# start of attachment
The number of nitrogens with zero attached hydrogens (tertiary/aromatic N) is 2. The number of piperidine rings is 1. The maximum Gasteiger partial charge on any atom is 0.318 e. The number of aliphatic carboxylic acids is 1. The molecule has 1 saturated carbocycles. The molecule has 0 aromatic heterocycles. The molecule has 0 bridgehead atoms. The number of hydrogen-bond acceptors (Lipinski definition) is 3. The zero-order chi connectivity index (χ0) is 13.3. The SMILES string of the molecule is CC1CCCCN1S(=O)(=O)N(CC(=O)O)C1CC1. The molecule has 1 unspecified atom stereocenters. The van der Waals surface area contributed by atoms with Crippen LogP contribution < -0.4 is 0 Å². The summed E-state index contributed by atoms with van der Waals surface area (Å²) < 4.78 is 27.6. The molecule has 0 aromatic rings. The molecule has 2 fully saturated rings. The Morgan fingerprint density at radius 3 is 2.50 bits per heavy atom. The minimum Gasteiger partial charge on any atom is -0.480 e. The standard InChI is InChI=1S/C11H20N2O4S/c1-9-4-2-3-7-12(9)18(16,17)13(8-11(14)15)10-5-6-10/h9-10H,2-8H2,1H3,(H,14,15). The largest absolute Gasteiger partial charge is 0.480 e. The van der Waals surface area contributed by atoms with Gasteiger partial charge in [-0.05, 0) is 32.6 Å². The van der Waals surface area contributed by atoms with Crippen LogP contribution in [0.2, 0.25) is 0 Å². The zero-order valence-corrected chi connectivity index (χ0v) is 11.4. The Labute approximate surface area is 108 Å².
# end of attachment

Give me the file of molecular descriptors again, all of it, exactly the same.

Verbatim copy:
The number of nitrogens with zero attached hydrogens (tertiary/aromatic N) is 2. The number of piperidine rings is 1. The maximum Gasteiger partial charge on any atom is 0.318 e. The number of aliphatic carboxylic acids is 1. The molecule has 1 saturated carbocycles. The molecule has 0 aromatic heterocycles. The molecule has 0 bridgehead atoms. The number of hydrogen-bond acceptors (Lipinski definition) is 3. The zero-order chi connectivity index (χ0) is 13.3. The SMILES string of the molecule is CC1CCCCN1S(=O)(=O)N(CC(=O)O)C1CC1. The molecule has 1 unspecified atom stereocenters. The van der Waals surface area contributed by atoms with Crippen LogP contribution < -0.4 is 0 Å². The summed E-state index contributed by atoms with van der Waals surface area (Å²) < 4.78 is 27.6. The molecule has 0 aromatic rings. The molecule has 2 fully saturated rings. The Morgan fingerprint density at radius 3 is 2.50 bits per heavy atom. The minimum Gasteiger partial charge on any atom is -0.480 e. The standard InChI is InChI=1S/C11H20N2O4S/c1-9-4-2-3-7-12(9)18(16,17)13(8-11(14)15)10-5-6-10/h9-10H,2-8H2,1H3,(H,14,15). The largest absolute Gasteiger partial charge is 0.480 e. The van der Waals surface area contributed by atoms with Gasteiger partial charge in [-0.05, 0) is 32.6 Å². The van der Waals surface area contributed by atoms with Crippen LogP contribution in [0.2, 0.25) is 0 Å². The zero-order valence-corrected chi connectivity index (χ0v) is 11.4. The Labute approximate surface area is 108 Å².